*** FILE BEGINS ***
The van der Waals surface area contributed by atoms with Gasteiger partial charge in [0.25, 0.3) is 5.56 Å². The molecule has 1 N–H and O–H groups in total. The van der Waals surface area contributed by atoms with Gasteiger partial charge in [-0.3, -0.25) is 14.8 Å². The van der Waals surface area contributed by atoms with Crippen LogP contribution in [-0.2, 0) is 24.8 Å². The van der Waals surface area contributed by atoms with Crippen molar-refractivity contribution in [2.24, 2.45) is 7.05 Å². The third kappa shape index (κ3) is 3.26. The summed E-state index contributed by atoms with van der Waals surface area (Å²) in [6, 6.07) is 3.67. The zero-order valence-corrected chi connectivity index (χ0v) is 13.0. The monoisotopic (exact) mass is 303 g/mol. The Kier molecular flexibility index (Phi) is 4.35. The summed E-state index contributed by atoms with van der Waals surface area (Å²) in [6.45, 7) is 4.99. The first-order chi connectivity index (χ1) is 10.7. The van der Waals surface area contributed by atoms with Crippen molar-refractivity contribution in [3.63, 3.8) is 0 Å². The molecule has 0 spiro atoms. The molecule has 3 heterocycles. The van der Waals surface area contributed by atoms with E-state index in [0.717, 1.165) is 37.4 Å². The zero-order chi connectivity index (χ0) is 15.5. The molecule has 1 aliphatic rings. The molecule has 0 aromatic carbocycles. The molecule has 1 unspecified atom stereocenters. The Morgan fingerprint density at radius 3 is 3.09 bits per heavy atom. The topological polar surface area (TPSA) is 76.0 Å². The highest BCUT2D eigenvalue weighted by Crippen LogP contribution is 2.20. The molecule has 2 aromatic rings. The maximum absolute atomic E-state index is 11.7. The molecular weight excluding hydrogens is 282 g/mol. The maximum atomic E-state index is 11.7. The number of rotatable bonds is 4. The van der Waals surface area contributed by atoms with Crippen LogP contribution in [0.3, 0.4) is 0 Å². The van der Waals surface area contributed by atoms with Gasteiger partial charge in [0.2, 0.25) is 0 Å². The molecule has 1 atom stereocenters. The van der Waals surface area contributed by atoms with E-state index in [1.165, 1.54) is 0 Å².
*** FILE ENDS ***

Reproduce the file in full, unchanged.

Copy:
The van der Waals surface area contributed by atoms with Gasteiger partial charge in [0.25, 0.3) is 5.56 Å². The molecule has 1 N–H and O–H groups in total. The van der Waals surface area contributed by atoms with Gasteiger partial charge in [-0.3, -0.25) is 14.8 Å². The van der Waals surface area contributed by atoms with Crippen LogP contribution in [-0.2, 0) is 24.8 Å². The van der Waals surface area contributed by atoms with Crippen molar-refractivity contribution in [2.24, 2.45) is 7.05 Å². The third kappa shape index (κ3) is 3.26. The summed E-state index contributed by atoms with van der Waals surface area (Å²) in [6, 6.07) is 3.67. The zero-order valence-corrected chi connectivity index (χ0v) is 13.0. The monoisotopic (exact) mass is 303 g/mol. The Kier molecular flexibility index (Phi) is 4.35. The summed E-state index contributed by atoms with van der Waals surface area (Å²) in [6.45, 7) is 4.99. The first-order chi connectivity index (χ1) is 10.7. The van der Waals surface area contributed by atoms with Crippen molar-refractivity contribution in [3.63, 3.8) is 0 Å². The molecule has 0 spiro atoms. The molecule has 3 heterocycles. The van der Waals surface area contributed by atoms with E-state index in [0.717, 1.165) is 37.4 Å². The zero-order chi connectivity index (χ0) is 15.5. The molecule has 1 aliphatic rings. The molecule has 0 aromatic carbocycles. The molecule has 1 unspecified atom stereocenters. The Morgan fingerprint density at radius 3 is 3.09 bits per heavy atom. The topological polar surface area (TPSA) is 76.0 Å². The highest BCUT2D eigenvalue weighted by Crippen LogP contribution is 2.20. The molecule has 2 aromatic rings. The maximum absolute atomic E-state index is 11.7. The molecular weight excluding hydrogens is 282 g/mol. The maximum atomic E-state index is 11.7. The number of rotatable bonds is 4. The van der Waals surface area contributed by atoms with Crippen LogP contribution in [0.3, 0.4) is 0 Å². The van der Waals surface area contributed by atoms with Gasteiger partial charge in [0.2, 0.25) is 0 Å². The molecule has 1 atom stereocenters. The van der Waals surface area contributed by atoms with E-state index in [1.165, 1.54) is 0 Å².